by Wren Farris
Broadcast 1.10 & 15.2016
At no other time is the parting of clouds felt more powerfully than outdoors, at the height of winter.
On this particular day, the clouds break intermittently and when they do, motion ensues. The peeps and chatters of birds start, and you can see them dart and cling through a white and shifting world. The snow itself starts to awaken and come alive – melty, unstable layers slide down the steeples of trees.
We are on the banks of the Lochsa River and my feet have been numb since I left my sleeping bag. Today’s clouds are, by field guide standards, fair-weather cumulus. Due to our late start of the morning, the ground has had time to warm slightly. When the cold surface air meets the warmer ground, warmed pockets of air break away and rise. As the air rises, it cools and condenses into these fairly stable clouds which resemble lumpy cotton.
Today the clouds are scant enough to give us the opportunity to watch birds without getting frostbite on our binocular-clutching fingers, and even to find a dry spot under a cedar to write. Yet they are numerous enough to remind us of our very different experience the day before.
The crest of Lolo Pass was thick with snow the day we arrived. There was so much fresh powder in fact that we had to dig ourselves a place to park. The storm wasn’t over and we eagerly strapped on our snowshoes to walk out into it. The clouds moved in on us and suddenly there was scant difference between the white on the ground and the white of the sky.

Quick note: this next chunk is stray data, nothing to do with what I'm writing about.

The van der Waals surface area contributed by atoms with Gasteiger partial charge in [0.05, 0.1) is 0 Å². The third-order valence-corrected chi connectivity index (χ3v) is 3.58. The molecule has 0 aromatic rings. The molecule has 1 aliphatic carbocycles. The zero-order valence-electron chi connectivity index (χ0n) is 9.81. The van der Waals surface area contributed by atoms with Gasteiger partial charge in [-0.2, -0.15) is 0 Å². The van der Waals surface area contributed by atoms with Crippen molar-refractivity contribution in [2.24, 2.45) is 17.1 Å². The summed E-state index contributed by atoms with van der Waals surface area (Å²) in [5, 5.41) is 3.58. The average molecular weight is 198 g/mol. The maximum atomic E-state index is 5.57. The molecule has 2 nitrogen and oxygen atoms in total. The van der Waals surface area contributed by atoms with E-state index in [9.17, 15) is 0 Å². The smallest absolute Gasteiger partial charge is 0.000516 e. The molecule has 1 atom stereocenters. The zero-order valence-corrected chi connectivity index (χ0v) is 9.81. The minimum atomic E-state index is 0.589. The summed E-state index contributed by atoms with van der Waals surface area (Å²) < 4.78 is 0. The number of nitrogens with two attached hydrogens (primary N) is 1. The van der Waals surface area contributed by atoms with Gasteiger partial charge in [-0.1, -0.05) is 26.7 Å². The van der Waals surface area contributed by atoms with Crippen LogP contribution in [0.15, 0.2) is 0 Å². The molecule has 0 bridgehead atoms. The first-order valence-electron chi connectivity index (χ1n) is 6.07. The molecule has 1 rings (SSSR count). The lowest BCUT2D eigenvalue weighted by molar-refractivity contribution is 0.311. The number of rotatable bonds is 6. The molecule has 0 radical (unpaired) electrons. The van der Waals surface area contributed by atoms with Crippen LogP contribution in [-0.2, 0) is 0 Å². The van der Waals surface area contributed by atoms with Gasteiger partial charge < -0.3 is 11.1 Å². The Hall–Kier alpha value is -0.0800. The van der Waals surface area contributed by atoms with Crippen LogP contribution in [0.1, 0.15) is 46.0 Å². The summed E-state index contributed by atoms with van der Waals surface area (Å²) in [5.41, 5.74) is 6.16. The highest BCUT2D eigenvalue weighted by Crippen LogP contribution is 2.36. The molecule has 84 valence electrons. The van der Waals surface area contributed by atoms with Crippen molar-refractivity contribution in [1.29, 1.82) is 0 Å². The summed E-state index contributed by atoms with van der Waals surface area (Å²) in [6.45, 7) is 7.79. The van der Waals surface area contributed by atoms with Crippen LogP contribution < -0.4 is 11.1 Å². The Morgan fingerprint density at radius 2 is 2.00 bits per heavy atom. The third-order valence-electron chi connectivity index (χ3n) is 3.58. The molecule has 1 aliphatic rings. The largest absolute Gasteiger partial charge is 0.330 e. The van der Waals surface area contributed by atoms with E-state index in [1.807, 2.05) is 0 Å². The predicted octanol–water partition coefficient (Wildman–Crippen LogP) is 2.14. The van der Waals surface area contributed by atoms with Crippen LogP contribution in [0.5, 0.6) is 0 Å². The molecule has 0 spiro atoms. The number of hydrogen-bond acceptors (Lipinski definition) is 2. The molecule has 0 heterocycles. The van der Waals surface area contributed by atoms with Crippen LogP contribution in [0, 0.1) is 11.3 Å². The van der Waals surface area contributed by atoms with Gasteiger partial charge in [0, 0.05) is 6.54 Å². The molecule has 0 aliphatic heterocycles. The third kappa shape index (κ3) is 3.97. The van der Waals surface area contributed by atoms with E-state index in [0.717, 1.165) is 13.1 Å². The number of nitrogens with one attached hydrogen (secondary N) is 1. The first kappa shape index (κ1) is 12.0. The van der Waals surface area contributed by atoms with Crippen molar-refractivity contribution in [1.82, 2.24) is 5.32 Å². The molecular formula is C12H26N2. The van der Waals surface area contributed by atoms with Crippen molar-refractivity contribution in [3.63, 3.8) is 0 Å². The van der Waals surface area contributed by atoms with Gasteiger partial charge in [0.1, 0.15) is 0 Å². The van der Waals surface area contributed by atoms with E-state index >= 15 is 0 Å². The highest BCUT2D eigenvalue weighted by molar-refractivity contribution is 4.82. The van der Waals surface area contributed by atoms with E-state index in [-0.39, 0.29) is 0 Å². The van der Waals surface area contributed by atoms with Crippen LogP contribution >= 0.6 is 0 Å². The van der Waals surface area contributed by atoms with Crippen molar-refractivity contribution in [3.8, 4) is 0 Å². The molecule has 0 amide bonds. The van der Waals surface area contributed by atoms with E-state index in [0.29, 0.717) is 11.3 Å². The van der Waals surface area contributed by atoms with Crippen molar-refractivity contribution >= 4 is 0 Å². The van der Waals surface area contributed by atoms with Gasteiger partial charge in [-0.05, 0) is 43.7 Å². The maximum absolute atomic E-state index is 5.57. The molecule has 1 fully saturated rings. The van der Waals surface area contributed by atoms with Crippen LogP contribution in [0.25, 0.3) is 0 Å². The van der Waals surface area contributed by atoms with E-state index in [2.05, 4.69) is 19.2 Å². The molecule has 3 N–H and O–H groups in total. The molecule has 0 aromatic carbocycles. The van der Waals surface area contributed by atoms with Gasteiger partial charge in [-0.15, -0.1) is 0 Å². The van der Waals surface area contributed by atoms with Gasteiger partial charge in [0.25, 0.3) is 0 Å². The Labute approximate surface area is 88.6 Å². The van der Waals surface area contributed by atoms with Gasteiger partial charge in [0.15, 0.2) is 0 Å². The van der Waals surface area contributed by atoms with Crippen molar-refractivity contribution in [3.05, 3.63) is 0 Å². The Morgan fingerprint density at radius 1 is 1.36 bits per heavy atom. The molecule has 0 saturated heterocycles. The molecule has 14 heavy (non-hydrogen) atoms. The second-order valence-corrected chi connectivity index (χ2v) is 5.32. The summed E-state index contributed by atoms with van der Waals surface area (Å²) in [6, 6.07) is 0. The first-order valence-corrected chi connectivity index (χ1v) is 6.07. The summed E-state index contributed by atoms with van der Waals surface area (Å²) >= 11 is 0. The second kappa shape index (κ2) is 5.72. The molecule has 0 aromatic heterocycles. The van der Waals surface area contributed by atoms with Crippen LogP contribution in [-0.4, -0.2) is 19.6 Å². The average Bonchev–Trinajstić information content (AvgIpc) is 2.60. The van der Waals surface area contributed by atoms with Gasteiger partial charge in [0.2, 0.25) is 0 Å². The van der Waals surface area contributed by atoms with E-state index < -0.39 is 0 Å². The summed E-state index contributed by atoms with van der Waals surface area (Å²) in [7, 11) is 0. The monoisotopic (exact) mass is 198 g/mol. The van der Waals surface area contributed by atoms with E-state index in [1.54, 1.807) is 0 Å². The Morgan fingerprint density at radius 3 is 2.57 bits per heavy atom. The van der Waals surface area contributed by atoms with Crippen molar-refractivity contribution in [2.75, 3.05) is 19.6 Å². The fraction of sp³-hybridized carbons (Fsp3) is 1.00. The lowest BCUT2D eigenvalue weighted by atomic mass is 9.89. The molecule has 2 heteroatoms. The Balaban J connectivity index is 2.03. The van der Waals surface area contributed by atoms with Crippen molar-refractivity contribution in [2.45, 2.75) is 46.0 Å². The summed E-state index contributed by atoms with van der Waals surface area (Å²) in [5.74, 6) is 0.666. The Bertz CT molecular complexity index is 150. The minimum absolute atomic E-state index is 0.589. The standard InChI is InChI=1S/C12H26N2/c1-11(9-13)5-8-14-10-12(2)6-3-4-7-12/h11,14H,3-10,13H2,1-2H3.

Precipitation-generating clouds are termed nimbus. The most dynamic, or storm-producing, are cumulonimbus. These are the ones that look like giant cauliflower from a distance and can consume whole vistas and mountains. Inside young cumulonimbus, glaciation can occur, when water particles are converted to ice.
When the cumulonimbus upon us that day on the Montana/Idaho border began to let down its confetti, it had reached full maturity. But today on the banks of the river, a large puff of fair-weather cumulus envelops the ridge-tops and another patch threatens to cover the sun. Birds and small mammals that live above ground and overwinter in these harsh conditions depend on breaks in storm clouds to forage for food. But a late morning sky of fair weather cumulus is no guarantee of good hunting conditions. With changeability being the primary nature of clouds, it’s not uncommon for them to build through their stages quickly, morph into cumulonimbus, and leave creatures to hunker through another storm while snow lovers get another day of good skiing.
Every week since 1991, Field Notes has inquired about Montana’s natural history. Field Notes are written by naturalists, students, and listeners about the puzzle-tree bark, eagle talons, woolly aphids, and giant puffballs of Western, Central and Southwestern Montana and aired weekly on Montana Public Radio.
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